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Lisa Hedin

Q: What is your educational and occupational background?

A: I have a B.S. in civil engineering, and one-year post-graduate class work on project management, and groundwater mechanics.

I worked for more than 19 years with the US Army Corps of Engineers as a civil engineer, project manager, and senior administrator. I led multi-disciplinary team through the plan, design, and construction of complex flood damage reduction projects ranging to more than $350 million. I excelled in budget and schedule development, resource allocation, exceeding legislative requirements, partnering with stakeholders, and developing measurable goals.

I worked on a Mississippi Valley Regional team that identified best practices among six districts, and standardized budgeting, workflow and reporting. This allowed regional workload leveling; accrued cost savings from eliminating duplicitous processes, and built a "lesson-learned" practice that was adopted nationally.

I served for 10-years on the Skyway YMCA board, and was recognized as their 2007 Volunteer of the Year.

For more than five years, I have been a stay-at-home parent of two children now both in District 200 schools. During my time as a stay-at-home parent, I served on the ECFE Advisory Council; participated in MOMS Club (president secretary, and newsletter editor), and volunteered at Carpenter Nature Center (special events, outdoor education, and displays)

Q: Why are you running for School Board? (Is there a specific issue that brought you into the race?)

A: I want to be on the District 200 School Board to increase the transparency of decision-making, and create more opportunities for the community - parents, businesses, teachers, partners, and stakeholders - to participate in the decision-making of the district. I am an advocate for a strong public involvement process in district initiatives, including the levy and bonding process. I will work with administrators, board members, partners and stakeholders on developing a district-wide strategic plan with associated goals (facility management and programmatic issues, student achievement, staff development ...).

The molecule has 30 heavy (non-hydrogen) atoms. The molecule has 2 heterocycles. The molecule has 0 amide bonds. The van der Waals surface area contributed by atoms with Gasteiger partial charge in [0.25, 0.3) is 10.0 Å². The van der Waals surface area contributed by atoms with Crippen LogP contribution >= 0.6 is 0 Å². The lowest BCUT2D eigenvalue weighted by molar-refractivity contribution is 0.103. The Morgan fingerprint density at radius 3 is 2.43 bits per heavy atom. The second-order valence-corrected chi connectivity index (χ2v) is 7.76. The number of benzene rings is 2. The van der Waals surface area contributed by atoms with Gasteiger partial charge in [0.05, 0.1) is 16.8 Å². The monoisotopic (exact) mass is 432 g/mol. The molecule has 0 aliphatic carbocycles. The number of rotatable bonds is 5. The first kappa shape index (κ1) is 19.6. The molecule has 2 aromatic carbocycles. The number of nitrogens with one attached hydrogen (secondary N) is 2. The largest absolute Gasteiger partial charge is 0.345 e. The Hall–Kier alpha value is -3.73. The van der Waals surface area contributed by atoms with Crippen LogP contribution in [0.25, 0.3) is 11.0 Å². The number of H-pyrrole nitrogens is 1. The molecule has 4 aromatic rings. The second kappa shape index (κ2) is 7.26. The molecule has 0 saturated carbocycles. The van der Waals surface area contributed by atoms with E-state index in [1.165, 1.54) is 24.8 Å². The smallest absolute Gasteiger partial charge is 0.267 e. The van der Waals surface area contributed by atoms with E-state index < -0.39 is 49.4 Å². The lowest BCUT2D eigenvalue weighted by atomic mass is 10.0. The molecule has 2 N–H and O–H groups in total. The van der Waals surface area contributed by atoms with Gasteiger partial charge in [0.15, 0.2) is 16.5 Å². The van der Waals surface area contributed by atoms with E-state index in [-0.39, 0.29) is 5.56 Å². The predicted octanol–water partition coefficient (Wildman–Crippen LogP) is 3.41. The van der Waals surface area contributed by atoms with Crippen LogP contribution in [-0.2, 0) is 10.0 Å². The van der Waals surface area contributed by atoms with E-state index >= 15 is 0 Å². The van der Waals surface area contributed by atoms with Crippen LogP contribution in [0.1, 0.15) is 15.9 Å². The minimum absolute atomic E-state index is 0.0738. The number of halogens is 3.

I am also interested in integrating a continuous improvement model throughout the district. Specifically, I would like the district to be working more aggressively on drug and alcohol abuse in the middle and high schools, and on resolving the disparate test results between the district's three elementary schools.

Q: What makes you uniquely qualified to join the board? (What specifically do you bring to the mix and how will it enhance the abilities of the board to manage the district?) (Why now?)

A: Others have recognized me as excelling in team development, strategic planning, public involvement, long and short-term budget development, and facility management. I am very skilled at problem identification, resolution, and fact-based decision-making.

I have a decade of experience in board participation. I understand the responsibility of a board to provide clear, goal and mission oriented governance, and to refrain from micromanagement.

Additionally, I have the perspective of a stay-at-home parent whose children are just entering the district. My skills, knowledge and abilities are unique in this contest and align well the district's challenges.